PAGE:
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This document is marked TLP:WHITE--Disclosure is not limited. Sources may use TLP:WHITE when information carries minimal or no foreseeable risk of misuse, in accordance with applicable rules and procedures for public release. Subject to standard copyright rules, TLP:WHITE information may be distributed without restriction. For more information on the Traffic Light Protocol (TLP), see http://www.cisa.gov/tlp.
CISA received one Common Gateway Interface (CGI) for analysis. The CGI script is a Pulse Secure file, maliciously modified to siphon login credentials to a file stored in the /tmp directory on the compromised Pulse Secure device. This analysis is derived from malicious files found on Pulse Connect Secure devices.
For a downloadable copy of indicators of compromise, see: MAR-10334057-3.v1.stix.
Submitted Files (1)
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This CGI script is a Pulse Secure file, maliciously modified by the attacker to siphon login credentials to a file named "dswebserver.statementcounters", stored in the /tmp directory of the compromised Pulse Secure device. The malicious code starts from "my $uf=" and ends at "close (*FN);" (Figure 1 and 2).
Figure 1 - Screenshot of the malicious code added by the attacker to store login credentials.
Figure 2 - Screenshot of the malicious code added by the attacker to store login credentials.
CISA recommends that users and administrators consider using the following best practices to strengthen the security posture of their organization's systems. Any configuration changes should be reviewed by system owners and administrators prior to implementation to avoid unwanted impacts.
Additional information on malware incident prevention and handling can be found in National Institute of Standards and Technology (NIST) Special Publication 800-83, "Guide to Malware Incident Prevention & Handling for Desktops and Laptops".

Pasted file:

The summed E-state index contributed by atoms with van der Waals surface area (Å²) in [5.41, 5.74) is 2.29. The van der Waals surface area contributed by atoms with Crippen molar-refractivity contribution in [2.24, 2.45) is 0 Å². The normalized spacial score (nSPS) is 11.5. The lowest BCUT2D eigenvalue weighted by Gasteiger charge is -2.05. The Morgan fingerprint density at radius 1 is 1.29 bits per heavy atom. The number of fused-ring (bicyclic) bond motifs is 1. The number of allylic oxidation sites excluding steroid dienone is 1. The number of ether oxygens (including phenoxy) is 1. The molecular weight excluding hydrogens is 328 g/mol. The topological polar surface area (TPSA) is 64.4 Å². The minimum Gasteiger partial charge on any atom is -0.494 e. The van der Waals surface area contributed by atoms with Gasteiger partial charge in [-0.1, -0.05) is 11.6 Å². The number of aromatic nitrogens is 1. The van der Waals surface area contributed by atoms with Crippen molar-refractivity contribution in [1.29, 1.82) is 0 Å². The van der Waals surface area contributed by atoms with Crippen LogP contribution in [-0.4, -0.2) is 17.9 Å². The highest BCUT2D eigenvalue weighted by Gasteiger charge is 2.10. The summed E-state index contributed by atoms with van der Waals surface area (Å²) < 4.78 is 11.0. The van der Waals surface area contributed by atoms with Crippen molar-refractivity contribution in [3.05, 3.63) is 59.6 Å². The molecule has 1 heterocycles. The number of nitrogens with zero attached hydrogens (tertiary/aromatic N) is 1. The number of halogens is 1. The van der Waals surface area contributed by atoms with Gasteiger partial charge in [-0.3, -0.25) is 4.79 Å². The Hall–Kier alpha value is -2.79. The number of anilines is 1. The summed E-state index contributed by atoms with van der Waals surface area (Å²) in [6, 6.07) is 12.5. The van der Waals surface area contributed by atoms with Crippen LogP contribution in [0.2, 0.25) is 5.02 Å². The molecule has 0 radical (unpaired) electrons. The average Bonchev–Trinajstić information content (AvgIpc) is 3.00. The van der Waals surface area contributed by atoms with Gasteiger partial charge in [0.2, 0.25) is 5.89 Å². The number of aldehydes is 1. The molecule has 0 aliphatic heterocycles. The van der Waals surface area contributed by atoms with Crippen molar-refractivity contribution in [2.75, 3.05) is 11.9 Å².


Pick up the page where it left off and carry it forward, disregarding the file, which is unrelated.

CISA continuously strives to improve its products and services. You can help by answering a very short series of questions about this product at the following URL: https://us-cert.cisa.gov/forms/feedback/
What is a MIFR? A Malware Initial Findings Report (MIFR) is intended to provide organizations with malware analysis in a timely manner. In most instances this report will provide initial indicators for computer and network defense. To request additional analysis, please contact CISA and provide information regarding the level of desired analysis.
What is a MAR? A Malware Analysis Report (MAR) is intended to provide organizations with more detailed malware analysis acquired via manual reverse engineering. To request additional analysis, please contact CISA and provide information regarding the level of desired analysis.
Can I edit this document? This document is not to be edited in any way by recipients. All comments or questions related to this document should be directed to the CISA at 1-888-282-0870 or CISA Service Desk.
Can I submit malware to CISA? Malware samples can be submitted via three methods:
CISA encourages you to report any suspicious activity, including cybersecurity incidents, possible malicious code, software vulnerabilities, and phishing-related scams. Reporting forms can be found on CISA's homepage at www.cisa.gov.
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